This project is appropriate for use in undergraduate or graduate introductory AIS or MIS courses. It addresses two types of learning objectives. First, it addresses learning objectives calling for student proficiency in Access. Second, it addresses learning objectives associated with student understanding of and ability to implement application controls (in the table creation, field settings steps). Students should have general computing skills (file creation, navigation) to begin this project, but need no prior database application experience. Students should be familiar with database modeling (ER, REA diagrams), the entity integrity and referential integrity rules, and the concept of cardinalities. A summary of these rules is included in Appendix A. This project should be used following a discussion of business modeling, and may be revisited when covering the topic of internal control.

Student Learning Objectives

  • 1 – Students will be able to create tables, relationships, forms, reports, and queries.

  • 2 – Students will be able to apply input validation controls to fields in tables.

  • 3 – Students will be able to import data from Excel to Access.

  • 4 – Students will be able to create visually appealing and useful forms and reports.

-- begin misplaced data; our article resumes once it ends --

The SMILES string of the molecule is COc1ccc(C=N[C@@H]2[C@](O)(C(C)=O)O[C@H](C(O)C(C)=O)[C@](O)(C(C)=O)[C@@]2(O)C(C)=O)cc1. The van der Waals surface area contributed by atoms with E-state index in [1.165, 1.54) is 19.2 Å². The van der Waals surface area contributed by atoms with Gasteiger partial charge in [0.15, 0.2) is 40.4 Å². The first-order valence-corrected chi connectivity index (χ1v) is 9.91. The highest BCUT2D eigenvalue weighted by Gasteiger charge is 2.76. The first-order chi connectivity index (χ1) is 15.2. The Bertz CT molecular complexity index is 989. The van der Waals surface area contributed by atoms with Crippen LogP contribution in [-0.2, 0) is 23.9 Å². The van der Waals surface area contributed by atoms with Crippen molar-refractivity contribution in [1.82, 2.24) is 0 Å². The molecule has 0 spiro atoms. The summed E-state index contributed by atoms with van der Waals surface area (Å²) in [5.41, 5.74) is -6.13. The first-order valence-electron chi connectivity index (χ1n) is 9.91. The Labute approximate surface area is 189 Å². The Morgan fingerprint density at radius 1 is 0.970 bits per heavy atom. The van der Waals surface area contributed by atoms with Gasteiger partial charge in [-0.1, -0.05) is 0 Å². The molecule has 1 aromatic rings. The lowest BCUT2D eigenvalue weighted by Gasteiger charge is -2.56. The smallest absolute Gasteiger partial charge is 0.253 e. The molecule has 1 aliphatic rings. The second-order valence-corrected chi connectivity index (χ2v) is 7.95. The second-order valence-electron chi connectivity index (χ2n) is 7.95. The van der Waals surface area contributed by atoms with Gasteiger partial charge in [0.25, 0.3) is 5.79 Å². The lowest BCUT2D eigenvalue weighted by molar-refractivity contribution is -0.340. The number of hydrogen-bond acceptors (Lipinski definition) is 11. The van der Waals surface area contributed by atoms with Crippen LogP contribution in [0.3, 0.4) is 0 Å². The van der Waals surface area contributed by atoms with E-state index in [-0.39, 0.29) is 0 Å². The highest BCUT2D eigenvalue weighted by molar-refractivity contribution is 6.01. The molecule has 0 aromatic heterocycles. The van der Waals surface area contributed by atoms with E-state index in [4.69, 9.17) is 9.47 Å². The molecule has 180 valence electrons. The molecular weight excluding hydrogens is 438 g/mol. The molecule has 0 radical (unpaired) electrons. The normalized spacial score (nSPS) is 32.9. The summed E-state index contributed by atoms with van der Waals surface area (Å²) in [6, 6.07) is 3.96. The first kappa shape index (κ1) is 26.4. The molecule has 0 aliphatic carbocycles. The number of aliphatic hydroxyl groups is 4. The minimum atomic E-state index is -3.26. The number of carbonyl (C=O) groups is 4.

• 5 – Student will be able to create simple and specialty queries.

“The AICPA Core Competency Framework, developed by educators for educators, defines a set of skills-based competencies needed by all students entering the accounting profession, regardless of the career path they choose (public/industry/government/nonprofit) or the specific accounting services they will perform” (American Institute of Certified Public Accountants, Inc. 2005). Included in the frameworks' three areas (functional, personal, and broad business perspective) are explicit references to students' ability to leverage technology. Additionally, anecdotal evidence indicates that recruiters place student competency in software applications such as Microsoft Access, Excel, and Word high on their lists. These skills are in demand, and often, departmental expectations are that AIS courses will include them.

Despite the demand for students to develop software skills, there is often little time to devote to them, given the “kitchen sink” nature of typical introductory AIS courses. Murthy and Ragland (2009) find great diversity across AIS syllabi, noting a long list of topics covered, with less overlap than they find among MIS syllabi. As a result, AIS courses typically include a variety of other topics, allowing limited time for software skills development. Badua (2008) finds that topical diversity of AIS courses grew over the 2001–2007 period, with an increased focus on database design and development. However, coverage of database/Access projects actually decreased post 2002, from 4.1% of class time to 2.8% of class time (Murthy & Ragland 2009). With limited time to devote to Access skills development, there is a need for projects that are limited in scope, but comprehensive enough to cover the basics.